When the light of awareness is turned on them abnormal reactions cease, the pleasure inherent in life is heightened (because it is freed from the excitement which results from craving), and the pain is lessened (because it is freed from the fear, arising from memory and imagination).
There is no suppression of any emotion, but there is non-reactionary action which arises from the inner intelligence.
Everything in the yogi's life "turns his gaze within", in the words of Gurudev Swami Sivananda.
The quest for Self-knowledge goes on till it is realised that just as 'self-pity', 'self-love' and 'self-hate' are words without real substance, the words 'subject' and 'object' are also words without a corresponding reality.
The one awareness or consciousness is indivisible and forever undivided.
This realisation does not interfere with or negate life; but life is greatly enriched by it.
Isvara-pranidhana - 'self-surrender' or 'surrender to God' - may have three connotations.
As niyama, it is a sincere prayerful attempt to approach God.
Self-surrender as a way in itself happens when the fire of enquiry burns through all the components of the self and through all its activities.
The infinite is not the senses, the mind or the self.
But then, what is beyond? Unable to find the answer, the self collapses in surrender.
The Light dispels the shadow of the self (the investigator or the experiencer).
The questions: 'Is the observer different from the observed?'
'Is 'I' independent of the totality?' burn without an answer because there is none (no self to hear the answer!
The observer is the observation - pure awareness.
The experiencer is the experience - pure experiencing.
There is total freedom, kaivalya.
One alone is, as all-one.

March 15

The 'I' Cannot Know God

We are asked to surrender to God, to be totally devoted to God.
What is God?
Why not admit: "I do not know."
The 'I' is not something that can know God!
We are shown in the Bhagavad Gita and other scriptures, that God is not limited or weak, but we are, and so we need some aid to remind us of God.
We use symbols to represent God, and as we sit in front of them we feel the presence of God.
He is however not limited to that picture or statue.
The symbol, the statue, serves as a reminder of God, but when one looks within and feels the Divine Presence, there is no more need of any outer sign.
I know that God is not only there, but He is everywhere - also in me!
Thus, once one has learned to feel the Presence of God before the symbol and to realise his omnipresence, one knows how to experience this elsewhere.
Sometimes there is a block: I notice something I do not like, something ugly.
I say: "No! This is not God"
Then I remember Krishna's words about God's Omnipresence, regardless of the mind's classifications.
The block is dropped.
I regard the sage as God-like.
Then I encounter another man whom I consider to be less holy.
Suddenly there comes the message of Krishna to my mind: "Even he is God."
In this manner there is expansion of consciousness like the ever-widening circles around a stone dropped inter a pool.
Surrender to God cannot be explained; but if one is careful one may catch a glimpse of it.
As one goes on in the light of this expanding consciousness to realise that this and that i.e. everything is God (the so-called holy as well as the apparently unholy), something is dissolving within: the ego!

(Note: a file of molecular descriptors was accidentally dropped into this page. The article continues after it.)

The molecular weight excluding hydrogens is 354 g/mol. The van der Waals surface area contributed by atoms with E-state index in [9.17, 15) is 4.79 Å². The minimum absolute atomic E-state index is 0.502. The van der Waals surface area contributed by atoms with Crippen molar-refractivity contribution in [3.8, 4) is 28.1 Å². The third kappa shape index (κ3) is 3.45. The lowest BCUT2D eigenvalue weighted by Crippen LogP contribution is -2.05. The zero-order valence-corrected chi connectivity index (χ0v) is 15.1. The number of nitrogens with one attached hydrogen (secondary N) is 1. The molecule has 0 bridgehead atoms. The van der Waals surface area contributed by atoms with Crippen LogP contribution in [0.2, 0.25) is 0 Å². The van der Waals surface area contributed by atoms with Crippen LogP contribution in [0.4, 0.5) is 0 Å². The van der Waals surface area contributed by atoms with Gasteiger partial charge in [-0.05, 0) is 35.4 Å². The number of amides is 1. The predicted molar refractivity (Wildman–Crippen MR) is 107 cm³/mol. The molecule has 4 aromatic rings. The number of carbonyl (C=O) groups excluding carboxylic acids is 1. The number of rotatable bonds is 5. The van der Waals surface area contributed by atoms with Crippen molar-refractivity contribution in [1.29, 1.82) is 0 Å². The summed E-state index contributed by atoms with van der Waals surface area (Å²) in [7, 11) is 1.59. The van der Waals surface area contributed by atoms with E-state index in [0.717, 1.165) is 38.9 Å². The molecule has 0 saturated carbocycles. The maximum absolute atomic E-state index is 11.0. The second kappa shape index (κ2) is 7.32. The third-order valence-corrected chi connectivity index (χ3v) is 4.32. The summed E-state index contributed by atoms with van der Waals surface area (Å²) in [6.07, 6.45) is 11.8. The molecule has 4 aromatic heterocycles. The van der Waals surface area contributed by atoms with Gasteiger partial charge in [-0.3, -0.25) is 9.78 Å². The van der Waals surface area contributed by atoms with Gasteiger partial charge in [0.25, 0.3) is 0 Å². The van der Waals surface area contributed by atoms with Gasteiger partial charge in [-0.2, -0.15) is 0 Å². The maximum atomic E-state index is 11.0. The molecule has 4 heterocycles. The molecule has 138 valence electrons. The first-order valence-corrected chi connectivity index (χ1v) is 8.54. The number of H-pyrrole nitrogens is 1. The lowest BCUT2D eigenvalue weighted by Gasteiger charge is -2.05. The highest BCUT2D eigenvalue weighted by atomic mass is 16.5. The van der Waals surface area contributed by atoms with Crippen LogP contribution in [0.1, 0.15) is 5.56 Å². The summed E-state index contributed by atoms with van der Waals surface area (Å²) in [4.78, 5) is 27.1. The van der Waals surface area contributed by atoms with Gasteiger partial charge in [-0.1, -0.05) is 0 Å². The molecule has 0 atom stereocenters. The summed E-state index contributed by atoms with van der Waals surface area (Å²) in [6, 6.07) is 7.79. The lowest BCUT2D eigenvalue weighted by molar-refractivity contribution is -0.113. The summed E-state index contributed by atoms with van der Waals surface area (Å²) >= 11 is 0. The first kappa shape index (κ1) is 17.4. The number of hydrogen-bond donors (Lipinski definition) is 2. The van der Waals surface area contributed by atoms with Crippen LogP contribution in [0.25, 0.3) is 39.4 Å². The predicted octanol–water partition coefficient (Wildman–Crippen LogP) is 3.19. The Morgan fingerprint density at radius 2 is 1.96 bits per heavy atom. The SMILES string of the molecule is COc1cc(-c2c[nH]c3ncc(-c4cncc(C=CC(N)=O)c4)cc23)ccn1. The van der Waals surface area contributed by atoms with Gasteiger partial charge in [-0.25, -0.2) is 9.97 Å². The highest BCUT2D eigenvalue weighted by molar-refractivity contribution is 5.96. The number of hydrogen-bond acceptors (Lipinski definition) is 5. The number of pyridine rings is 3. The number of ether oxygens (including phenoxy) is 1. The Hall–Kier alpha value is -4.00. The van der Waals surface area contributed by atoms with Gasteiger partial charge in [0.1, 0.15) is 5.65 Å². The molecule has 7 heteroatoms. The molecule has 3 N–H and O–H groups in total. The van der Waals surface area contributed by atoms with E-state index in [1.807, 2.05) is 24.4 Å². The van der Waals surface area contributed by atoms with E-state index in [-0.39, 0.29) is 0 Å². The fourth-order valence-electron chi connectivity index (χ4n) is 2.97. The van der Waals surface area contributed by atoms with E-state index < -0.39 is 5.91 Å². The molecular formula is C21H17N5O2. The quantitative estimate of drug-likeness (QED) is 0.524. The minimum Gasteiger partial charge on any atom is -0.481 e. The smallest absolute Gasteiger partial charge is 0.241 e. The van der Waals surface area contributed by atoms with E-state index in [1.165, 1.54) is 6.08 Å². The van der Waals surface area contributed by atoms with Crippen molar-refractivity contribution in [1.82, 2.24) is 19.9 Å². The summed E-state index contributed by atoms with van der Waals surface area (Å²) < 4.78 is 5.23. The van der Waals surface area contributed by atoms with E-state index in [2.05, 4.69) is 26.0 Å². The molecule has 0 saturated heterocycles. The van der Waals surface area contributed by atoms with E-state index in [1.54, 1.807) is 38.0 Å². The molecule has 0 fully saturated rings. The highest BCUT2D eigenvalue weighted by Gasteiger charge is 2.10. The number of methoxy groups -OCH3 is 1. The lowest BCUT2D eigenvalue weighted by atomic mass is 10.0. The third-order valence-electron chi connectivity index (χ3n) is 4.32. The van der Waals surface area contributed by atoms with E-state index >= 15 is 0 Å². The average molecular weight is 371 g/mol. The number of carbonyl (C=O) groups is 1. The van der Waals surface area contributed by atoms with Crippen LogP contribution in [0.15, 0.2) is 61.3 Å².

Suddenly one realises that this God, who is in one and all, pervades all creation.
I cannot be exempt from this Omnipresence, which is all-inclusive, which includes me - but not as 'I'!
The 'I' has dissolved.
Suddenly one realises: that is surrender to God.
The function of the body will still go on, even if you are the Buddha.
It will live just as the grass and the trees live, but there is total surrender of the ego-sense - isvarapranidhana.
At that stage all your preconceptions, all regret and remorse, have gone.
The feeling 'I am a holy man' is gone, as also the sense of guilt: 'I am a sinner'.
Whatever life brings or takes there is neither approval nor disapproval.
If unhappiness comes, let it come!
Then one is happy and is happiness!
That is true surrender.

March 16

Dissolution of the Ego-sense

Surrender to God cannot be explained, but if you are careful you may glimpse it.
When your consciousness expands, and in the light of this consciousness you realise 'this is God, that is God; what is regarded as good is God, what is regarded as not so good is God; what is truth is God, what is regarded as untruth is God; what is holy is God, and what is regarded as unholy is God', then something is dissolving within you.
That is the ego: the ego which was built up of your own ideas, education, culture and tradition.
All these things which have been gathering together to form the ego are gradually dissolving.
All your prejudices are dissolving.
Your self-estimation is dissolving.
All your ideas about good and evil are dissolving.
Suddenly you realise that this God who is omnipresent includes you also.
You are not exempt from it - but not as 'I', because the 'I' has dissolved.
That is called surrender to God.
It is not something about which you say, "I have surrendered to God; when will I have my next cup of coffee?"
It does not mean that after the surrender you will not drink coffee - the body wants the coffee; and the body will have the coffee - but the ego-sense has dissolved.
The earth is parched dry, heat rises and rain falls.
The stomach feels hungry, food comes, eat.
All these things happen.
What has been called 'I' is also one of the happenings in this universe; it will continue to be as such.
But the 'I' had no business to be the judge!
It used to; it does not any more.